In the last few days, the MPSC has sent out a number of formal announcements about new policies keyed to deregulation of electrical prices, which goes into effect Jan. 1.
One new policy is a set of standards to prohibit slamming and cramming, marketing “techniques” which some telephone industry competitors widely employed early in the days of telecommunications deregulation.
Slamming is the practice of switching an electrical service customer from one provider to another without that customer’s authorization.
Cramming, on the other hand, is the act of billing a customer for electrical services which the customer has not authorized.
The statute which set up the step-by-step process of electrical deregulation — the Customer Choice and Electricity Reliability Act of 2000 — explicitly mandated that the MPSC issue orders against both slamming and cramming, while also giving the agency authority to investigate allegations of slamming and cramming.
The MPSC’s new procedures permit customers to request changes of service verbally, in writing or via Internet or a third party. But it requires that new suppliers provide verification of all switches in service within seven days of the requested change, and further, it requires that the verification be through a customer identification or account number.
The MPSC stipulates that no supplier may bill a customer for a service without the customer’s consent.
The new regulations permit customers and suppliers to resolve disagreements through formal or informal dispute resolution.
But the MPSC put some fairly sharp teeth into the regulation, specifically first offense fines of at least $20,000 but no more than $30,000 for a first offense, and at least $30,000 but no more than $55,000 for each offense thereafter.
But if the provider is knowingly and repeatedly violating the act, then the fine is $70,000 for each offense. Period.
The MPSC chairman, Laura Chappelle, said, “These standards involve simple and straightforward procedures that address slamming and cramming abuses without overly intruding into the process that permits customers to exercise their right to select another electric supplier.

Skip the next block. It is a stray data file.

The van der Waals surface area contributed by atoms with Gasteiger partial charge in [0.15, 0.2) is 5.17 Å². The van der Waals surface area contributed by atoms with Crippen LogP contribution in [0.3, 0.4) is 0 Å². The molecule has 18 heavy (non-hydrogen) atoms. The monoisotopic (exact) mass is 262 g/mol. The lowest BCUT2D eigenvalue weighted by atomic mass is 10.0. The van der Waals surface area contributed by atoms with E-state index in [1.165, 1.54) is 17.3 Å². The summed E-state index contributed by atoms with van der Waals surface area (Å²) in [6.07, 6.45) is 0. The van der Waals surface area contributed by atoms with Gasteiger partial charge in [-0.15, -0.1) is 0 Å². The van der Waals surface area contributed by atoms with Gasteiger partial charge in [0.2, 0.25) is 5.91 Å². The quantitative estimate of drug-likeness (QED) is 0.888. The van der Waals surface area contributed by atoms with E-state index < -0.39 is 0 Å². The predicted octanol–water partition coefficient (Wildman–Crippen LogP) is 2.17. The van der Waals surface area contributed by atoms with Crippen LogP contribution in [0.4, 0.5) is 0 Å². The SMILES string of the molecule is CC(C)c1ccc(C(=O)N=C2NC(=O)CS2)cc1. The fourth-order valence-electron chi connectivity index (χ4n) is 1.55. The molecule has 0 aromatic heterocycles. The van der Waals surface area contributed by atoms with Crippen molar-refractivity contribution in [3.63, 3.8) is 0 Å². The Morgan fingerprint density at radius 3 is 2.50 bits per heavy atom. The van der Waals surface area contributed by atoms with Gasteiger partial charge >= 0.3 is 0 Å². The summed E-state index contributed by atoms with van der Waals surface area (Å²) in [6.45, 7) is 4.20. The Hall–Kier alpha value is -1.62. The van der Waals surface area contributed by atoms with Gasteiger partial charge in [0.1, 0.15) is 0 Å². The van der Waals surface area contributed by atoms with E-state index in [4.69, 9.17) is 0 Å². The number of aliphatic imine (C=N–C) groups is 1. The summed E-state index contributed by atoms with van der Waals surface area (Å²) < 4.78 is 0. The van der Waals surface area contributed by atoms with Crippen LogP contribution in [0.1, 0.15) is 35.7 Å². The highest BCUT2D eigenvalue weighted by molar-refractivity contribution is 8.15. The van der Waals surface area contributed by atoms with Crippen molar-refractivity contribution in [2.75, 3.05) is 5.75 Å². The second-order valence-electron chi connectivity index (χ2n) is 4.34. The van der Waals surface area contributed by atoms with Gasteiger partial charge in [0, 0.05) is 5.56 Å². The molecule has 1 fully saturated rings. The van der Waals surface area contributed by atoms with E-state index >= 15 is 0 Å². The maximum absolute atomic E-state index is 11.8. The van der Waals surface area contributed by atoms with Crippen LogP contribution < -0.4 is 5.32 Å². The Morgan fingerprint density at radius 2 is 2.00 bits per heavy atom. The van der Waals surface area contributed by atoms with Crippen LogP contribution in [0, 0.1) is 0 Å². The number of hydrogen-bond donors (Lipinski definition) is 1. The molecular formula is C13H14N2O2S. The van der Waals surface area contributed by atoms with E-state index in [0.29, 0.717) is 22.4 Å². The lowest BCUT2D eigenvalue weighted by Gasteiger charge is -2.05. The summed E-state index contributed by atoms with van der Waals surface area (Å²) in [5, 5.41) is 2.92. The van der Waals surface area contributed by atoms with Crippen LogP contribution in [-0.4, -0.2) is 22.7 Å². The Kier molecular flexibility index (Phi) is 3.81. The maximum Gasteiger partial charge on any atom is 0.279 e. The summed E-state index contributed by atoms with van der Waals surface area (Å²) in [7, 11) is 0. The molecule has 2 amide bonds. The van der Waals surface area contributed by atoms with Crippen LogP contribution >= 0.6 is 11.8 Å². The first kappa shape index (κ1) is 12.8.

“We’ve approved simple, concise guidelines to help promote a robust market while providing significant penalties to discourage slamming and cramming.”
In other action, the commission has deferred any decision on utilities’ requests last year to recover costs for added transmission capacity that the deregulation act mandated.
The act required Consumers Energy, Detroit Edison, the Great Lakes Energy Cooperative and Indiana Michigan Power Co. to increase available transmission capacity by at least 2,000 megawatts over their capacity as of Jan. 1, 2000.
Each of the utilities filed plans a year ago identifying the added facilities, schedules and costs needed to meet the mandate.
The MPSC says it has, in effect, passed the buck on cost recovery back to the utilities, directing that they first seek cost recovery through transmission rates which must meet the approval of the Federal Energy Regulatory Commission.
The MPSC says it concluded that if it turns out that the statutory requirement for the upgrade won’t benefit any Michigan customers, there then may be no basis under the act to approve cost recovery.
Moreover, the MPSC also indicated it was ducking the question for now, owing to the uncertainty about whether the regulatory commission might provide for cost recovery, and — even if it did so provide — the issue of how and when it would do so is equally unclear.
The MPSC also marked time about how to fund any proposal related to setting up the Low-Income and Energy Efficiency Fund that the deregulation act also mandates.
The commission reported that last month it created a “procedural framework” for “expeditiously implementing and administering initial portions” of the fund as required by the act. At the same time, it also created procedures to be used in subsequent proposals.
But it also ruled “that it is not now in a position to make specific funding decisions or identify specific projects, programs or objectives for funding.”
Instead, the commission said it intends to award grants to others to figure out what programs to undertake and how to fund them.
The MPSC announced that it will “undertake the design of specific objectives and funding priorities” by calling for “ requests for proposals” to be developed with the MPSC’s staff “in the near future.”
The agency said that requests for proposals will “provide more detailed parameters for qualifying programs and criteria for funding.”
The agency has determined that some of the criteria that must be studied include the use of funds to protect low-income electrical consumers and to promote energy efficiency. It also stresses that spending to enhance energy efficiency should “in the aggregate” benefit “all customer classes.”